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I am trying to fit a generalised mixed effects model, but I am having convergence problems. The model I want to fit is

mod2 <- glmer(accuracy ~ reps * time + (1 | ID) + (1 | item),
             family = 'binomial',
             data = xdata)

The error I have is this one:

 Warning message:
In checkConv(attr(opt, "derivs"), opt$par, ctrl = control$checkConv,  :
  Model failed to converge with max|grad| = 0.0167064 (tol = 0.001, component 1)

My predictors are time and number of repetitions. Time levels are immediate, 1 day and 1 week. The number of repetitions are 2, 4 or 6. I thought these should be treated as categorical, but now I'm not sure.

I have 240 observations at each combination of time/number of repetitions. I have 20 participants at each number of repetitions (between subjects design) and all of them were tested at the 3 time intervals (within subjects). I have 36 items, and a different subset of 12 was tested at each time delay. The order of these subsets was randomised across participants.

Most people I asked told me to scale my predictors and if this does not work, to try and optimiser such as bobyqa.

I tried to scale them in R but I get this error:

Error in colMeans(x, na.rm = TRUE) : 'x' must be numeric

That makes me think it is not even possible to scale them. Should I make the continuous even if I only have three points for each one?

Because the subjects are nested within the number of repetitions, another solution could be to add (1 | reps:ID) but I don't know if it makes sense.

Thank you for reading!

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  • $\begingroup$ It would help if you posted the call you made to glmer(), not just the warning message. In particular, what type of generalized model are you trying to use? Also, please give some indication about the nature of the data: how many observations at each combination of time/number of repetitions, how many individuals your mixed effect(s) are trying to take into account. Scaling shouldn't generally be used or needed for categorical predictors unless you are using some type of penalization method like ridge regression or LASSO. $\endgroup$ – EdM Apr 14 at 18:40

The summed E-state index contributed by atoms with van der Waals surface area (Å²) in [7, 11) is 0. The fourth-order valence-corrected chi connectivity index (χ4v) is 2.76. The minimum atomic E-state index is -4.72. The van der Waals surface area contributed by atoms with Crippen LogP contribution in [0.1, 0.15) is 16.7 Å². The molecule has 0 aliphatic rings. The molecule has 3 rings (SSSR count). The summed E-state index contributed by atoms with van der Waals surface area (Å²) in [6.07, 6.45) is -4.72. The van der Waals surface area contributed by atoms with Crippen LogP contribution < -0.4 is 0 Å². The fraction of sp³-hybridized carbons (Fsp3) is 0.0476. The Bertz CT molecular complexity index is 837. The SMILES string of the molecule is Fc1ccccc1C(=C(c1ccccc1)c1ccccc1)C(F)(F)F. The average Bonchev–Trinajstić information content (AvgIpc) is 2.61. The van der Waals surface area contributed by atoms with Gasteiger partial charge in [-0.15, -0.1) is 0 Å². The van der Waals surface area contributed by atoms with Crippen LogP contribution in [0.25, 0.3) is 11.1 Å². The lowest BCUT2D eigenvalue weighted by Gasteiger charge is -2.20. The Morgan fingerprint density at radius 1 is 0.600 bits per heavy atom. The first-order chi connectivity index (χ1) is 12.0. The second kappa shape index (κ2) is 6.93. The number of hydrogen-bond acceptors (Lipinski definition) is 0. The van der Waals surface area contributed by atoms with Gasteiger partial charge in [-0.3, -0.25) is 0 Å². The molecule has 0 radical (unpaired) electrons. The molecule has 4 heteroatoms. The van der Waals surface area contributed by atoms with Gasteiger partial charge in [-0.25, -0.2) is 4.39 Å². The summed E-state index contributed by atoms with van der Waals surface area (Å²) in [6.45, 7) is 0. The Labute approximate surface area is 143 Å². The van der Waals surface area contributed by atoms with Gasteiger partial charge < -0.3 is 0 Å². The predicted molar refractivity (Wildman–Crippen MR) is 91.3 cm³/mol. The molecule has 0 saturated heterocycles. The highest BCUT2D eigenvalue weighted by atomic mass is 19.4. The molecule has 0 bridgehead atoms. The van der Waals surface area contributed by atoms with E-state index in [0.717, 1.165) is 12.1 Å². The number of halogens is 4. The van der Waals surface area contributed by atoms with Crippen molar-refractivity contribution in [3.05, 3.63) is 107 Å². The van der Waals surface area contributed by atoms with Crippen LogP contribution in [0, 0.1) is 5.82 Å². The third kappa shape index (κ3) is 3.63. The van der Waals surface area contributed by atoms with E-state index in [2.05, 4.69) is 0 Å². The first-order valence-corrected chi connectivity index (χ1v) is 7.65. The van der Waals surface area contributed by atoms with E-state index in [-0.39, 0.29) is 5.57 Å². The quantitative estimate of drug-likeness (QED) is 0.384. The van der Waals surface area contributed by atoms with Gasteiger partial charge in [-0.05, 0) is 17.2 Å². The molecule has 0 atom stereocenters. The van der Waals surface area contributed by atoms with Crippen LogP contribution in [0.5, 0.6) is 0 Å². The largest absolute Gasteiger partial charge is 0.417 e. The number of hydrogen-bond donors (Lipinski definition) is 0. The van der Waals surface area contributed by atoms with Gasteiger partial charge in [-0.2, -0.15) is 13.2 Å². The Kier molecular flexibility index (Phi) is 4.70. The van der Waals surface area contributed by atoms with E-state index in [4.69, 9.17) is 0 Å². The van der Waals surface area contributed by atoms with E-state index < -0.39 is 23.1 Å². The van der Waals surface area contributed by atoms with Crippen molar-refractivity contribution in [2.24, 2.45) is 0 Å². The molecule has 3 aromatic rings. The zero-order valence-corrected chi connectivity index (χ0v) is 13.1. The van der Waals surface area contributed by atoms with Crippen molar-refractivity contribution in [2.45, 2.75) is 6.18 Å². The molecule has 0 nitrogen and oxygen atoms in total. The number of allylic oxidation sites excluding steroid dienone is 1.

• $\begingroup$ Rescaling is unlikely to help unless the variables are on vastly different scales, but in any case, rescaling a categorical variable is a very bad idea except in very limited circumstances. How many IDs do you have ? Did you try a different optimiser ? You could also try the package GLMMAdaptive instead of lme4 $\endgroup$ – Robert Long Apr 15 at 12:57
  • $\begingroup$ One variable is time and the other one is number of repetitions, so they are indeed different. I am not sure if it's categorical or just numeric. I have 60 IDs. I used bobyqa and it converged but I was told to avoid using optimisers by our professor. Finally, I think I will end up using that package but it makes me nervous because I am a beginner and I am already overwhelmed. $\endgroup$ – Lili Apr 15 at 18:10
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As I and @RobertLong noted in comments, scaling categorical variables would not be a good (or effective) solution to your problem. You probably just face a practical problem with finding the solution, based on the combination of the form of your model, your data, and the default settings used by glmer(). The default settings for a function in a statistical package just might not work in particular situations. That's an important lesson for a beginner to learn.

There can be convergence issues with lme4 functions, some of which may just be false-positive warnings. These are related to the choice and settings for the optimizer used to find the solution. This answer on this site from Ben Bolker, a major contributor to that package, discusses a similar recent example with lmer(). Further complicating the issue, optimizer defaults have changed among versions of the package. That answer also provides further hints about how to deal with such issues.

It's not clear why your professor would tell you to "avoid using optimisers." The (restricted) maximum likelihood methods used to solve mixed models require some optimization method to find the solution. There are different choices for the type of optimizer to use and choices for optimizer settings, which are typically hidden within the standard defaults. Your success with bobyqa indicates that you found an optimization that works better than the default. There is nothing wrong with that.

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